Learn more about the book and author at Phillip DePoy's website.

The Page 69 Test: The Drifter's Wheel.

Check out the complete list of books in the Page 69 Test Series.

--Marshal Zeringue

Thursday, November 3, 2011


Jack McDevitt is a former English teacher, naval officer, Philadelphia taxi driver, customs officer, and motivational trainer. Many of his works--Infinity Beach, Ancient Shores, “Time Travelers Never Die,” Moonfall, “Good Intentions” (cowritten with Stanley Schmidt), “Nothing Ever Happens in Rock City,” Chindi, Omega, and Polaris, "Henry James, This One's for You," and Seeker--have been Nebula Award finalists.

His first novel, The Hercules Text, was published in the celebrated Ace Specials series, and won the Philip K. Dick Special Award. In 1991, he won the first $10,000 UPC International Prize for his novella “Ships in the Night.” The Engines of God was a finalist for the Arthur C. Clarke Award, and his novella “Time Travelers Never Die” was nominated for both the Hugo and the Nebula. Omega received the John W. Campbell Memorial Award for best SF novel, 2003.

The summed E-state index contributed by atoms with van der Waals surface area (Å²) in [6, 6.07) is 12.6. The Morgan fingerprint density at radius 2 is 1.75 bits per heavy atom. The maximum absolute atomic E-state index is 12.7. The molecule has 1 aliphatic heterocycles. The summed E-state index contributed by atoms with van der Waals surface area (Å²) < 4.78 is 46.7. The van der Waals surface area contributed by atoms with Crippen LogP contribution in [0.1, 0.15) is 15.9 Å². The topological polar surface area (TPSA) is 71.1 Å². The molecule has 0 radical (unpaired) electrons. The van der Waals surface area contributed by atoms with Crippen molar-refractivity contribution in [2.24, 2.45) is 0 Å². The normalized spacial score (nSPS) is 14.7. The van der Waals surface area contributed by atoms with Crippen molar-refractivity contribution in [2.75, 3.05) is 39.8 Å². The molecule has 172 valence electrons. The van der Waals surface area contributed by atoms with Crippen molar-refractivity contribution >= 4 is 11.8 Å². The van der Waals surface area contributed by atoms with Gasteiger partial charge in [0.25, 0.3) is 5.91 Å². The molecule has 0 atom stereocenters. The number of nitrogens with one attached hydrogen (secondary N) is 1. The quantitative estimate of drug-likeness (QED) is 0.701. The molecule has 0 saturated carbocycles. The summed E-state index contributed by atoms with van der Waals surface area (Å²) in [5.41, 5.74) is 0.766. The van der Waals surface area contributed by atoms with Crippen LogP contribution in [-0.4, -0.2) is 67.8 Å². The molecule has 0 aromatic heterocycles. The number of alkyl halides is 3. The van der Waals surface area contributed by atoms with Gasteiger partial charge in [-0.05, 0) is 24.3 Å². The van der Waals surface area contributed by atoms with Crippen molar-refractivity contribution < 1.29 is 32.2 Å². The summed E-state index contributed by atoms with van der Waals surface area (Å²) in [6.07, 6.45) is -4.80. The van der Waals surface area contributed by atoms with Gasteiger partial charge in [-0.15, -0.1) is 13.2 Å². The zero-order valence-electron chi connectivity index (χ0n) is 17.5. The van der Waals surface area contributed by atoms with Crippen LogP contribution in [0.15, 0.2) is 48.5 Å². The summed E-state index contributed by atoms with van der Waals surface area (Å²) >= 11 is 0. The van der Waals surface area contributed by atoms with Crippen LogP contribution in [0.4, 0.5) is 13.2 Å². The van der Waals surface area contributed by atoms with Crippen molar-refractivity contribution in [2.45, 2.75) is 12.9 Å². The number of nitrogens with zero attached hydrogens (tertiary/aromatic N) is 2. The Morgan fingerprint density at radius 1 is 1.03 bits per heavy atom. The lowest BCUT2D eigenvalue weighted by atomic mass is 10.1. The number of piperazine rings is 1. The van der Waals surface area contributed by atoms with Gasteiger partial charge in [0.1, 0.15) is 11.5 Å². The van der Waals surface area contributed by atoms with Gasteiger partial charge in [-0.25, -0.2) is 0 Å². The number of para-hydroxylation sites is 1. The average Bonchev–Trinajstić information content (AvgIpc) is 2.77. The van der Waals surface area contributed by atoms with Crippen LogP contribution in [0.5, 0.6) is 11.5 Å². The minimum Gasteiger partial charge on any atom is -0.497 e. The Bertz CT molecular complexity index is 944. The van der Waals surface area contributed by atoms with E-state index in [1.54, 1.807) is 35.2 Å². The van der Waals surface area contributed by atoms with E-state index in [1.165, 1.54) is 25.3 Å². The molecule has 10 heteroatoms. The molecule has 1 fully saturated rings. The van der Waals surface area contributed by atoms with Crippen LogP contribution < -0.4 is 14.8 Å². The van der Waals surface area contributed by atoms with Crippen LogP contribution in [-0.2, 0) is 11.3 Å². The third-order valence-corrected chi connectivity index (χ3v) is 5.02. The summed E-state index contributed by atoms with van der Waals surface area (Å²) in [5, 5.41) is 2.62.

McDevitt applied the Page 69 Test to his new novel Firebird, and reported the following:
In the far future world of Alex Benedict, a physicist had returned from a brief jaunt off world, was dropped off outside his home on Virginia Island, but somehow never made it inside. Years later, he is still missing.

Chase Kolpath, representing antiquarian Alex Benedict, is on Virginia Island looking for a clue to what might have happened. On page 69, she is questioning Father Everett, the local priest. Father Everett recalls that the physicist had been an atheist with exquisite musical taste. The police suspected his wife of being involved in his disappearance, but no evidence ever surfaced. And there was something odd: He kept buying yachts (interstellar vehicles) and losing them. He and his associate would take them out and just lose them. They’d ride back in the associate’s yacht. The story always was that they’d broken down or something. But of course it made no sense.